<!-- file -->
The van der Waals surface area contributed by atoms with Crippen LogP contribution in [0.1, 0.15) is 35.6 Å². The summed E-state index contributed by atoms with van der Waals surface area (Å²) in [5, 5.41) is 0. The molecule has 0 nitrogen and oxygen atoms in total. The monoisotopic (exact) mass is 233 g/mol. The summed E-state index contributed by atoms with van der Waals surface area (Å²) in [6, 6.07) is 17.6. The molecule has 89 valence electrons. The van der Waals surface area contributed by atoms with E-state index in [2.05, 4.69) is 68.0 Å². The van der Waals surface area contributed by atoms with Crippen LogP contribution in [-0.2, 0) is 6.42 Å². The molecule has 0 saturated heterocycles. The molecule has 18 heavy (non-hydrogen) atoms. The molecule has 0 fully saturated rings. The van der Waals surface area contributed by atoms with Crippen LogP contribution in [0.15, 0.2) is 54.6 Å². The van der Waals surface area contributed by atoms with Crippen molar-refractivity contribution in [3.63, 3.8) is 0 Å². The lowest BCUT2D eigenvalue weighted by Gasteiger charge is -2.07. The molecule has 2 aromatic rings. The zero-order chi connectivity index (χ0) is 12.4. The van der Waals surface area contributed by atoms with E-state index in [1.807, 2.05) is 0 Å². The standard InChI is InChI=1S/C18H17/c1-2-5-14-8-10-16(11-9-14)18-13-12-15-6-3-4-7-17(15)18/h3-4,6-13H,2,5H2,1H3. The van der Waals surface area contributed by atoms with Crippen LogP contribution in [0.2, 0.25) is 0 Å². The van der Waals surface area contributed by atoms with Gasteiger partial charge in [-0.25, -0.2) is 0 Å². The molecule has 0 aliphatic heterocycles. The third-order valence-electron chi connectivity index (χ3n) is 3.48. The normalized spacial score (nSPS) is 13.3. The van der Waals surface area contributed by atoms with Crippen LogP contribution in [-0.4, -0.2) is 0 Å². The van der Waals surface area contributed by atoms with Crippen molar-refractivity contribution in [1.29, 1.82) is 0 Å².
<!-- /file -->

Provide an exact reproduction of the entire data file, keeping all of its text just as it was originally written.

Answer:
The van der Waals surface area contributed by atoms with Crippen LogP contribution in [0.1, 0.15) is 35.6 Å². The summed E-state index contributed by atoms with van der Waals surface area (Å²) in [5, 5.41) is 0. The molecule has 0 nitrogen and oxygen atoms in total. The monoisotopic (exact) mass is 233 g/mol. The summed E-state index contributed by atoms with van der Waals surface area (Å²) in [6, 6.07) is 17.6. The molecule has 89 valence electrons. The van der Waals surface area contributed by atoms with E-state index in [2.05, 4.69) is 68.0 Å². The van der Waals surface area contributed by atoms with Crippen LogP contribution in [-0.2, 0) is 6.42 Å². The molecule has 0 saturated heterocycles. The molecule has 18 heavy (non-hydrogen) atoms. The molecule has 0 fully saturated rings. The van der Waals surface area contributed by atoms with Crippen LogP contribution in [0.15, 0.2) is 54.6 Å². The van der Waals surface area contributed by atoms with Crippen molar-refractivity contribution in [3.63, 3.8) is 0 Å². The lowest BCUT2D eigenvalue weighted by Gasteiger charge is -2.07. The molecule has 2 aromatic rings. The zero-order chi connectivity index (χ0) is 12.4. The van der Waals surface area contributed by atoms with E-state index in [1.807, 2.05) is 0 Å². The standard InChI is InChI=1S/C18H17/c1-2-5-14-8-10-16(11-9-14)18-13-12-15-6-3-4-7-17(15)18/h3-4,6-13H,2,5H2,1H3. The van der Waals surface area contributed by atoms with Crippen LogP contribution in [0.2, 0.25) is 0 Å². The van der Waals surface area contributed by atoms with Gasteiger partial charge in [-0.25, -0.2) is 0 Å². The molecule has 0 aliphatic heterocycles. The third-order valence-electron chi connectivity index (χ3n) is 3.48. The normalized spacial score (nSPS) is 13.3. The van der Waals surface area contributed by atoms with Crippen LogP contribution in [-0.4, -0.2) is 0 Å². The van der Waals surface area contributed by atoms with Crippen molar-refractivity contribution in [1.29, 1.82) is 0 Å².